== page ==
Degenerative myopia

Refractive errors, such as myopia or near-sightedness, is the leading cause of treatable blindness in the world. Refractive errors can be treated with eyeglasses, contact lenses, LASIK, etc. High myopia is near-sightedness measured by more than -6.00 diopters of lens power. Patient with high myopia are at risk for degenerative changes in two particular locations in the eye.

The first is the macula – patients may develop a degeneration similar to age-related macular degeneration in which spontaneous bleeding may occur underneath the retina. If left untreated, vision loss may ensue. Treatments include laser or anti-VEGF eye injections. Patients may also develop foveal schisis (splitting of the retinal cell layers) or a posterior staphyloma (outpouching of the eye wall).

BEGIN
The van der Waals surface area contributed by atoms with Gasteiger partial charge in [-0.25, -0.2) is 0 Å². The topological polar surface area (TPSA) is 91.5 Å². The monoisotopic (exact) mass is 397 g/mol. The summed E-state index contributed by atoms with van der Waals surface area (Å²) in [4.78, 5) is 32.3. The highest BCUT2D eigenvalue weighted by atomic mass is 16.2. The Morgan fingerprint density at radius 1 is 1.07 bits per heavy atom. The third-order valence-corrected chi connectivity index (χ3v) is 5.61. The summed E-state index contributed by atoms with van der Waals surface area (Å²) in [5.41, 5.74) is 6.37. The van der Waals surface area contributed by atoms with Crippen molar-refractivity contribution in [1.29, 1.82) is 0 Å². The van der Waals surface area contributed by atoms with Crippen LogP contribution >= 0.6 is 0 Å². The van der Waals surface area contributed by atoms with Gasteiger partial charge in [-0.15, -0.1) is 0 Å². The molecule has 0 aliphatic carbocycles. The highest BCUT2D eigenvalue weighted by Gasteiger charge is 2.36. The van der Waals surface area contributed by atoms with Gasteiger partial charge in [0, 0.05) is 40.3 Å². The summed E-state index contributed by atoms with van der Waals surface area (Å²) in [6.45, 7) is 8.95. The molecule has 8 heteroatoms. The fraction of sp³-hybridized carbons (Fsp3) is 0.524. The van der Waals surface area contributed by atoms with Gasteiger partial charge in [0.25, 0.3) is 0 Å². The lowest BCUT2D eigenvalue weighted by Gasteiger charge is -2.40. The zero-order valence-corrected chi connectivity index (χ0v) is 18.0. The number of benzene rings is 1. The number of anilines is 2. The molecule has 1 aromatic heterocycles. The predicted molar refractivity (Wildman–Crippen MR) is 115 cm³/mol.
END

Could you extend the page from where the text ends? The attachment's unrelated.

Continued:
The outer, or peripheral, retina is also commonly affected by high degrees of myopia. In myopia, the eyeball simply has grown too large and the retina stretches to accommodate this growth. Stretched, thinned areas of the retina are called lattice degeneration. These areas are an inherent spot of weakness and are prone to retinal holes, tears, and detachments especially during a typical posterior vitreous detachment (see PVD section for more information). Commonly, areas of lattice degeneration may require prophylactic laser treatment to reduce the chance of the formation of tears and subsequent retinal detachment.